Asking the right question is what heals the Fisher King, not giving the right answer. Parzival doesn’t come up with the right question until far into the legend. The first time he visits Anfortas he doesn’t ask a question at all. That’s because his mother taught him not to be nosy. And then there’s the interlude in which he kills the Red Knight (the wildest moment in The Fisher King). In some versions of the story he then becomes the Red Knight by stealing the Red Knight’s armor and horse.

Somewhere between Parzival’s first visit to Anfortas and his second, he meets Trevrezent, his first mentor, who tells him

“You must not ask many questions. But get used to thinking about [a] thoughtful answer, one that truly addresses the question of [the person] who wants to get to know you with words [in conversation].” Here the teacher invites Parzival to imagine himself in the mind of the other, rather than hitting the other over the head, either literally with the sword or figuratively with words (3).

Imagine yourself in the mind of the other.

Imagining yourself in the mind of the other, you will ask the right question, and you will find the Holy Grail. Don’t get all huffy on me. I’m not on a quest for the Holy Grail. In fact, I’m not sure what this writing is all about (as usual). In a conversation they have had in print, Joanna Macy says to Donald Rothberg about Parzifal’s question,

That question elicited the pain; it led to where the pain was, where the door had been shut to the pain. Such a question swings the door open and lets one enter in a healing way, lets the acknowledgment of pain heal the split in the psyche (4).

Rothberg describes the experience of asking the right question as coming

. . .out of the confines of my “small” world and my “small” self. . . inquiry has to take me out of my sense that I’m living in this world in order to manipulate the objects and people of the world, in order to get certain things or experiences that I want, and in order to avoid what I don’t want (5).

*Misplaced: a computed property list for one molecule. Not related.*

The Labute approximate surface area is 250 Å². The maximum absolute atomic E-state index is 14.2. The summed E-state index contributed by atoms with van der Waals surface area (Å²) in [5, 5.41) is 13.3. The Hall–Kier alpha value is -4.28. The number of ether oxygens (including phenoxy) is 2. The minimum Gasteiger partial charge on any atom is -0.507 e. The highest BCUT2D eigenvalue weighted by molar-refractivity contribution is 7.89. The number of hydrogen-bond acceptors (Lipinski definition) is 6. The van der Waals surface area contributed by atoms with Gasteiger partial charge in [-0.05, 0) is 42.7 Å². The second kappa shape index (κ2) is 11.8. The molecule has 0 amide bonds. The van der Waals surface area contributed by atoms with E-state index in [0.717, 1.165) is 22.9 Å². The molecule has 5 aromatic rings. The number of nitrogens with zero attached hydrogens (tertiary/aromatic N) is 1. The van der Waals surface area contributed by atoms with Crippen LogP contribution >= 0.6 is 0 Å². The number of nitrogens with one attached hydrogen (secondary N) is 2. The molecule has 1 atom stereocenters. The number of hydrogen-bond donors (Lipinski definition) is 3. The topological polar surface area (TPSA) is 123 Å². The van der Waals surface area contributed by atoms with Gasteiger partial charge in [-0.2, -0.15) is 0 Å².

What we all want is not to face our own mortality. We all want to find the Holy Grail because it bestows life. We don’t want to think about death. We don’t want to ask questions that lead us to think about death. We want to bask in the glow of the (or our own personal) Holy Grail.

Death prompts us to wonder, “Ah! What is there to be said? What is there to be seen?” Death rips away all artifice and all delusions of certainty, reminding us that certainty is the enemy of honesty. We really trust someone who’s dying, don’t we? We trust that person to tell the truth. What a good use of our dying in this time, to bring us to inquiry, to honesty and truth (6).

Baked Alaska?

Baked Alaska?

This quest I’m on (and I think that’s what’s been going on for that year or so—a quest) is not about finding the Holy Grail. It’s about learning to ask the right question. What I’m trying to do is remember that “certainty is the enemy of honesty,” and come to “ inquiry, to honesty and truth” (6).
(1) The Fisher King. Dir. Terry Gilliam. Starring Robin Williams, Jeff Bridges. Tri-Star Pictures, 1991.
(2) Ibid.
(3) Riedel, Eberhard. “Fundamentalism and the Quest for the Grail: The Parzival Myth as a Postmodern Redemption Story.” Psychological Perspectives 52.4 (2009): 456-481.
(4) Macy, Joanna, and Donald Rothberg. “Asking to awaken.” ReVision 17.2 (1994): 25.
(5) Ibid.
(6) Ibid.


  1. Well written – thanks!